Tremors | Neurology & Neurosurgery | Loyola Medicine

Tremors

Overview and Facts about Tremors

A tremor is a movement disorder that causes shaking or trembling. Symptoms can affect any part of the body, but they usually affect the hands and arms. Tremors are more common in older adults, although people of all ages can experience them. This movement disorder is diagnosed and treated by health care professionals in neurology.

Tremors can be a symptom of many different health problems. Common causes of tremors include Parkinson’s disease, multiple sclerosis, and alcohol abuse. Healthy people can also experience tremors, although these tremors are usually benign.

Signs and Symptoms of Tremors

Tremors can affect many different body parts, including the:

  • Hands
  • Arms
  • Legs
  • Head
  • Face
  • Trunk
  • Legs
  • Vocal cords

Depending on your situation, your symptoms may either worsen with movement or when you're standing still. Symptoms may also be more severe on one side of your body. Tremors often begin gradually and worsen over time.

You may also notice that your symptoms become worse when tired or under stress. Temperature changes or certain medications may also aggravate your symptoms.

Causes and Risk Factors of Tremors

About 50% of tremors are caused by genetic mutations. These tremors often run in families, and they're usually not harmful to your health. However, tremors can also be caused by serious health conditions, including:

These conditions often require special medical treatment. In most cases, tremors caused by these conditions will become worse over time; therefore, individuals with this condition may eventually need round-the-clock care.

Tremors can also be caused by exposure to toxic substances. Long-term alcohol abuse or drug withdrawal can also cause tremors; these kinds of tremors may improve after an appropriate detox treatment.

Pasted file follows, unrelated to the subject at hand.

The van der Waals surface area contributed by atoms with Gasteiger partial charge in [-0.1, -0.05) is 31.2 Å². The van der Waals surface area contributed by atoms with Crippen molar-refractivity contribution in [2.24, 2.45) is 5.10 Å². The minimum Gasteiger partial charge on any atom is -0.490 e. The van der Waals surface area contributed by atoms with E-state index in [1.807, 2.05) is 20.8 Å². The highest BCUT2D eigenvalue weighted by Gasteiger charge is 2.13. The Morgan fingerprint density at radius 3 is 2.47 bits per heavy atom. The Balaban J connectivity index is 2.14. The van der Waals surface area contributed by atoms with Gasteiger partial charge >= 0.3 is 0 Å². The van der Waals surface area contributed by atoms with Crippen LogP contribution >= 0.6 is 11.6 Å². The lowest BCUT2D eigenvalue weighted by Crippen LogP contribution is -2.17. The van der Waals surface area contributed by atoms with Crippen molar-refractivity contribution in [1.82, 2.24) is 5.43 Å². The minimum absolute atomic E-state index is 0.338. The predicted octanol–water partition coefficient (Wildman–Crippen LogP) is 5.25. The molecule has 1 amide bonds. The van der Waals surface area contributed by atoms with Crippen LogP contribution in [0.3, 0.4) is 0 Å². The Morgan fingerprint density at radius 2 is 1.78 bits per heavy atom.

Tests and Diagnosis of Tremors

Doctors can typically determine the cause of tremors by performing an exam and taking a detailed patient history. Be sure to tell your doctor about any prescription medications or over-the-counter supplements you're currently taking. Your doctor may also ask whether you consume caffeine, alcohol, or illegal drugs. It’s important for your diagnosis and treatment to answer these questions truthfully.

If the cause of your tremors is still unclear, your doctor may suggest extra tests, such as blood tests, to help determine the specific medical conditions that may cause tremors.

Treatment and Care for Tremors

Depending on the cause of your tremors, your doctor may refer you to a neurologist for further tests or treatment. Not all tremors need medical care, but if your tremors are linked to a progressive disease, treatment may help slow the disease's progression.

Prescription medications may help you manage your symptoms. Your doctor may also suggest occupational therapy. This type of treatment can improve your muscle strength and coordination.

If your tremors are severe and don't respond to medication, you may need deep brain stimulation. This process uses an electrical probe to deliver electrical pulses into your brain. These pulses interrupt muscle signals that cause your tremors. Your neurologist can help you decide if this treatment is right for you.